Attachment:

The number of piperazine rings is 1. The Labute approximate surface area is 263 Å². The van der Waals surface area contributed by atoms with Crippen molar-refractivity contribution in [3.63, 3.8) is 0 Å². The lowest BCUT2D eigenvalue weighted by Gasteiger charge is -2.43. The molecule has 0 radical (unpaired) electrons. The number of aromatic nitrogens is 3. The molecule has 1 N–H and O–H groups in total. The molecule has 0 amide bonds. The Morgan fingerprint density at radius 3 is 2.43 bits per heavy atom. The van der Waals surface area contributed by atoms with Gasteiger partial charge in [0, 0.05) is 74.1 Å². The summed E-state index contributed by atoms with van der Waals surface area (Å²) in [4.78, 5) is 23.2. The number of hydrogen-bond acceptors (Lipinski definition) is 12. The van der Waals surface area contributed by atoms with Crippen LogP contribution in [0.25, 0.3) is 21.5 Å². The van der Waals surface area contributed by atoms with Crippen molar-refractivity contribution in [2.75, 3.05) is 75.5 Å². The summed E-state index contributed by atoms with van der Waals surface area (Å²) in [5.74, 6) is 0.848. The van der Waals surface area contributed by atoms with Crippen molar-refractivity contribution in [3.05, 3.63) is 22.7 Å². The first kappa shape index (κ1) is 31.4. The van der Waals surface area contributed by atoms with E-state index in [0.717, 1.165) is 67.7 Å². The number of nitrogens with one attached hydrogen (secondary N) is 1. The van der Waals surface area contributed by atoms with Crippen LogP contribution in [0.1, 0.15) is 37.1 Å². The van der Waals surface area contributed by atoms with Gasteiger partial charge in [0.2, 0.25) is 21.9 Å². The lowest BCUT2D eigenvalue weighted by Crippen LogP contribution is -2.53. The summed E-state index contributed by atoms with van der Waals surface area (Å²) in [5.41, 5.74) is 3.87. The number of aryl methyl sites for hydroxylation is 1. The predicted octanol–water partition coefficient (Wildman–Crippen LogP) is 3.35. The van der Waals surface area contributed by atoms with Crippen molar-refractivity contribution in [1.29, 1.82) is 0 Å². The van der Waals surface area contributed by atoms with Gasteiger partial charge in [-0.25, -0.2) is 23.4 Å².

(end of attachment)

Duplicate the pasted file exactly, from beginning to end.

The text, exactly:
The number of piperazine rings is 1. The Labute approximate surface area is 263 Å². The van der Waals surface area contributed by atoms with Crippen molar-refractivity contribution in [3.63, 3.8) is 0 Å². The lowest BCUT2D eigenvalue weighted by Gasteiger charge is -2.43. The molecule has 0 radical (unpaired) electrons. The number of aromatic nitrogens is 3. The molecule has 1 N–H and O–H groups in total. The molecule has 0 amide bonds. The Morgan fingerprint density at radius 3 is 2.43 bits per heavy atom. The van der Waals surface area contributed by atoms with Gasteiger partial charge in [0, 0.05) is 74.1 Å². The summed E-state index contributed by atoms with van der Waals surface area (Å²) in [4.78, 5) is 23.2. The number of hydrogen-bond acceptors (Lipinski definition) is 12. The van der Waals surface area contributed by atoms with Crippen LogP contribution in [0.25, 0.3) is 21.5 Å². The van der Waals surface area contributed by atoms with Crippen molar-refractivity contribution in [2.75, 3.05) is 75.5 Å². The summed E-state index contributed by atoms with van der Waals surface area (Å²) in [5.74, 6) is 0.848. The van der Waals surface area contributed by atoms with Crippen molar-refractivity contribution in [3.05, 3.63) is 22.7 Å². The first kappa shape index (κ1) is 31.4. The van der Waals surface area contributed by atoms with E-state index in [0.717, 1.165) is 67.7 Å². The number of nitrogens with one attached hydrogen (secondary N) is 1. The van der Waals surface area contributed by atoms with Crippen LogP contribution in [0.1, 0.15) is 37.1 Å². The van der Waals surface area contributed by atoms with Gasteiger partial charge in [0.2, 0.25) is 21.9 Å². The lowest BCUT2D eigenvalue weighted by Crippen LogP contribution is -2.53. The summed E-state index contributed by atoms with van der Waals surface area (Å²) in [5.41, 5.74) is 3.87. The number of aryl methyl sites for hydroxylation is 1. The predicted octanol–water partition coefficient (Wildman–Crippen LogP) is 3.35. The van der Waals surface area contributed by atoms with Crippen molar-refractivity contribution in [1.29, 1.82) is 0 Å². The van der Waals surface area contributed by atoms with Gasteiger partial charge in [-0.25, -0.2) is 23.4 Å².